. . . The flip side, of course (see the Ava DuVernay Documentary 13th), is to understand the political thirst of many to take these voting rights away: Arguably, without disenfranchisement of convicted felons, Florida would always be a blue state in national presidential elections.

It needn't be this way.  Allowing prisoners and convicted felons to vote could easily be the rule: Maine and Vermont permit prisoners to vote, and that’s the general rule followed by most countries in the world.  In Europe most countries respect the European Court of Human Rights ruling that automatic disenfranchisements resulting from convictions are against human rights, that a presumption of universal suffrage should obtain unless the government can specifically rebut it.  The United States is an outlier in placing the most voting restrictions on those convicted of crimes.

The logic is very thin for saying that loss of voting rights should be an automatic consequence of felony crime convictions.  The basic argument is usually: “If you aren't willing to follow the law, you can't claim the right to make the law for everyone else.”  That sort of side-steps the big-picture parallel that in a system that’s ever more rigged, when the privileged elite of our country “aren't willing to follow the law,” they do change the law with dismaying consequences “for everyone else.”

Conversely, those who do not see this as a basis to strip voting right point out the lack or proportion or relationship:
The argument rests on collapsing “the law” into a single entity: Because I violated a law, I am no longer allowed to affect any law, even if the law I violated was relatively trivial and the law I’d like to oppose is, say, a repeal of the First Amendment.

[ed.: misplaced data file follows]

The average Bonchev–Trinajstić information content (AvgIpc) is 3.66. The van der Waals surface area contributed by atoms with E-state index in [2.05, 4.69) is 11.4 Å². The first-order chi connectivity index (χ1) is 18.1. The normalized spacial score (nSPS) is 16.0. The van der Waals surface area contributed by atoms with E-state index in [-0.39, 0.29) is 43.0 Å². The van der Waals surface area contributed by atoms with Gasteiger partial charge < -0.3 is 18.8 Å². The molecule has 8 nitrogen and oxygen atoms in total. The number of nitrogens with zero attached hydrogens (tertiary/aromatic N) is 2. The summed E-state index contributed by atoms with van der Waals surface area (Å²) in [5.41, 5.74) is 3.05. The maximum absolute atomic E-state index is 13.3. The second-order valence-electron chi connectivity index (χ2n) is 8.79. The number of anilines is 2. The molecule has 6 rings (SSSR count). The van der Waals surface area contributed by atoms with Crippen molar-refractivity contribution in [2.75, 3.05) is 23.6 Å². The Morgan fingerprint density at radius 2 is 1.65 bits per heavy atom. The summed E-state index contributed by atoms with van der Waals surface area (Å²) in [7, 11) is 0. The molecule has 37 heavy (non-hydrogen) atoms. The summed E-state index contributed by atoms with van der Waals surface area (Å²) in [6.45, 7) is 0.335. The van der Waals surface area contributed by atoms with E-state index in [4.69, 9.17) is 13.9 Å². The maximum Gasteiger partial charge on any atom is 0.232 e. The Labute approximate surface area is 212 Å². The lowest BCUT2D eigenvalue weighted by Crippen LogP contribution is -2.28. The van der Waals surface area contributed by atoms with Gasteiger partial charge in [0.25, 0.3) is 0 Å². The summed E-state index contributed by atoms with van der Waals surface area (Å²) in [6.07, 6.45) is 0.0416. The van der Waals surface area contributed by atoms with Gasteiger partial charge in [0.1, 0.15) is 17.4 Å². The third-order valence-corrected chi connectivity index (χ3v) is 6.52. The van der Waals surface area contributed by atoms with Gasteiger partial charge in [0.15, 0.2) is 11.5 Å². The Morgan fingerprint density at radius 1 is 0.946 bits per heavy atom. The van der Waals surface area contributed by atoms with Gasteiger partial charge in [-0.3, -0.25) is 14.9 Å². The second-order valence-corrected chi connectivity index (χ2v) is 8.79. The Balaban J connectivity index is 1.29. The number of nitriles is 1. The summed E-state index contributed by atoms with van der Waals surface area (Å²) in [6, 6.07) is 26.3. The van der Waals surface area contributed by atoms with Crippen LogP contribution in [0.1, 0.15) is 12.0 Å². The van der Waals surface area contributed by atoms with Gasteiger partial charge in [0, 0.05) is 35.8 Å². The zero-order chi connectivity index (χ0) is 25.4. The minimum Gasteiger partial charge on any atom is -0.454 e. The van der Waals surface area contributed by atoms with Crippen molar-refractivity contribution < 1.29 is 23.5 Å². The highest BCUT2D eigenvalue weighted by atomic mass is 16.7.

And what about unjust laws, laws that so arguably ought to be broken as a matter of conscience by whistle-blowers like Pvt. Manning or Edward Snowden, those who protested the Trump inauguration, or laws that are civilly disobeyed as Martin Luther King, Jr. suggested because they were in need of the repeal that only the visibility of civil disobedience would bring.  And how many of us have follow all laws strictly every day of our lives never erring?

That then is the juxtaposition offered. .   Tax fraud?  Criminally convicted?  Wanting to do something frightful to influence elections? . .  I am very afraid when Trump, the Kochs and the rest of their club manipulate our electoral systems, including when that manipulation extends to such things as income tax fraud concerning foundations and charities deployed for such purposes, but I would never seek to deprive them of their right to vote as individuals if they ever get convicted for such exploits. And I don’t fear their votes!  Conversely, Crystal Mason’s persecution for “voting while Black” will likely send a discouraging message to other potential voters of color and is part of an overall pattern of racially discriminatory voter suppression. . .  Why is that being allowed to happen?: Because the individual vote of Crystal Mason and the 6 million other United States citizens who might rise and vote along with her if duly re-enfranchised are feared by those in power seeking to prevent our elections from more democratic outcomes